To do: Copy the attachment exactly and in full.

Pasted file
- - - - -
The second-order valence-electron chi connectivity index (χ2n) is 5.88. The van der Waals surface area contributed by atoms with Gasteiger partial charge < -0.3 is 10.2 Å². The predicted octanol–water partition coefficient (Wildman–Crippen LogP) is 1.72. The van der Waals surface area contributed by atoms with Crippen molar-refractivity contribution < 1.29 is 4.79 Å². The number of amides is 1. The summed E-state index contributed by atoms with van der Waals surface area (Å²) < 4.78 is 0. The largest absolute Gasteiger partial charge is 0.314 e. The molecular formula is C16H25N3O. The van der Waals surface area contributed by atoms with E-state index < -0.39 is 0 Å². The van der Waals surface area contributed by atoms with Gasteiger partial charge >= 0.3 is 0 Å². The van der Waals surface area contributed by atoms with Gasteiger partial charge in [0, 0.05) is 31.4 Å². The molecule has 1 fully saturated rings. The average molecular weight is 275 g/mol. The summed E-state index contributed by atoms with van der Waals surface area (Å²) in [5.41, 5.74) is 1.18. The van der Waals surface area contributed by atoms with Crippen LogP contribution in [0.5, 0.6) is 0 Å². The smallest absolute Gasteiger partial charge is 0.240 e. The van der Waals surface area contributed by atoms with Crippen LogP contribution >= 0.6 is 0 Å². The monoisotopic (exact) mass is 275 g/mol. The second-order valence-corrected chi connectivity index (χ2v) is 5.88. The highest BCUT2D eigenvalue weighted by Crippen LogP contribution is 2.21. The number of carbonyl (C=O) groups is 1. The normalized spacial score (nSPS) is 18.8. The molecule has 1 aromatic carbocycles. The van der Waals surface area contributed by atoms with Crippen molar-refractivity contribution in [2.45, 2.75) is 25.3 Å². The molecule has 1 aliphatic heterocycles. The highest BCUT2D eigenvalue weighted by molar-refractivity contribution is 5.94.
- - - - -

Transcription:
The second-order valence-electron chi connectivity index (χ2n) is 5.88. The van der Waals surface area contributed by atoms with Gasteiger partial charge < -0.3 is 10.2 Å². The predicted octanol–water partition coefficient (Wildman–Crippen LogP) is 1.72. The van der Waals surface area contributed by atoms with Crippen molar-refractivity contribution < 1.29 is 4.79 Å². The number of amides is 1. The summed E-state index contributed by atoms with van der Waals surface area (Å²) < 4.78 is 0. The largest absolute Gasteiger partial charge is 0.314 e. The molecular formula is C16H25N3O. The van der Waals surface area contributed by atoms with E-state index < -0.39 is 0 Å². The van der Waals surface area contributed by atoms with Gasteiger partial charge >= 0.3 is 0 Å². The van der Waals surface area contributed by atoms with Gasteiger partial charge in [0, 0.05) is 31.4 Å². The molecule has 1 fully saturated rings. The average molecular weight is 275 g/mol. The summed E-state index contributed by atoms with van der Waals surface area (Å²) in [5.41, 5.74) is 1.18. The van der Waals surface area contributed by atoms with Crippen LogP contribution in [0.5, 0.6) is 0 Å². The smallest absolute Gasteiger partial charge is 0.240 e. The van der Waals surface area contributed by atoms with Crippen LogP contribution >= 0.6 is 0 Å². The monoisotopic (exact) mass is 275 g/mol. The second-order valence-corrected chi connectivity index (χ2v) is 5.88. The highest BCUT2D eigenvalue weighted by Crippen LogP contribution is 2.21. The number of carbonyl (C=O) groups is 1. The normalized spacial score (nSPS) is 18.8. The molecule has 1 aromatic carbocycles. The van der Waals surface area contributed by atoms with Crippen molar-refractivity contribution in [2.45, 2.75) is 25.3 Å². The molecule has 1 aliphatic heterocycles. The highest BCUT2D eigenvalue weighted by molar-refractivity contribution is 5.94.